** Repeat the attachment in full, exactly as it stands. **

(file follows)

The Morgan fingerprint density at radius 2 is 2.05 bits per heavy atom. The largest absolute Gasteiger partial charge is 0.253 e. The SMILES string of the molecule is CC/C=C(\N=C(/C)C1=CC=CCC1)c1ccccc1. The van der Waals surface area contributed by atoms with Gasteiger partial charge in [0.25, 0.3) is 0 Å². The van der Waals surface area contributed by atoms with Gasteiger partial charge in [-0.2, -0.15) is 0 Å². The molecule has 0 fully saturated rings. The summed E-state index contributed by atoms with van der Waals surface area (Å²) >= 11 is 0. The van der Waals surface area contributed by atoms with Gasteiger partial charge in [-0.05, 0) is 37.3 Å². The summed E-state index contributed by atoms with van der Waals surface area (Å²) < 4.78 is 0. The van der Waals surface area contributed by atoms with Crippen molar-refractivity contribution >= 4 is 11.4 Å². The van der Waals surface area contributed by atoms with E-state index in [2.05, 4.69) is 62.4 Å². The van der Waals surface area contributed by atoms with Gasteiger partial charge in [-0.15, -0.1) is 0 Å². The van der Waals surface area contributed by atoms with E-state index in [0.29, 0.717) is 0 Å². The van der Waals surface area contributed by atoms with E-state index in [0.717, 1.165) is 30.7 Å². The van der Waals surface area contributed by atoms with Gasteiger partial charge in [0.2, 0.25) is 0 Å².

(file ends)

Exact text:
The Morgan fingerprint density at radius 2 is 2.05 bits per heavy atom. The largest absolute Gasteiger partial charge is 0.253 e. The SMILES string of the molecule is CC/C=C(\N=C(/C)C1=CC=CCC1)c1ccccc1. The van der Waals surface area contributed by atoms with Gasteiger partial charge in [0.25, 0.3) is 0 Å². The van der Waals surface area contributed by atoms with Gasteiger partial charge in [-0.2, -0.15) is 0 Å². The molecule has 0 fully saturated rings. The summed E-state index contributed by atoms with van der Waals surface area (Å²) >= 11 is 0. The van der Waals surface area contributed by atoms with Gasteiger partial charge in [-0.05, 0) is 37.3 Å². The summed E-state index contributed by atoms with van der Waals surface area (Å²) < 4.78 is 0. The van der Waals surface area contributed by atoms with Crippen molar-refractivity contribution >= 4 is 11.4 Å². The van der Waals surface area contributed by atoms with E-state index in [2.05, 4.69) is 62.4 Å². The van der Waals surface area contributed by atoms with Gasteiger partial charge in [-0.15, -0.1) is 0 Å². The van der Waals surface area contributed by atoms with E-state index in [0.29, 0.717) is 0 Å². The van der Waals surface area contributed by atoms with E-state index in [0.717, 1.165) is 30.7 Å². The van der Waals surface area contributed by atoms with Gasteiger partial charge in [0.2, 0.25) is 0 Å².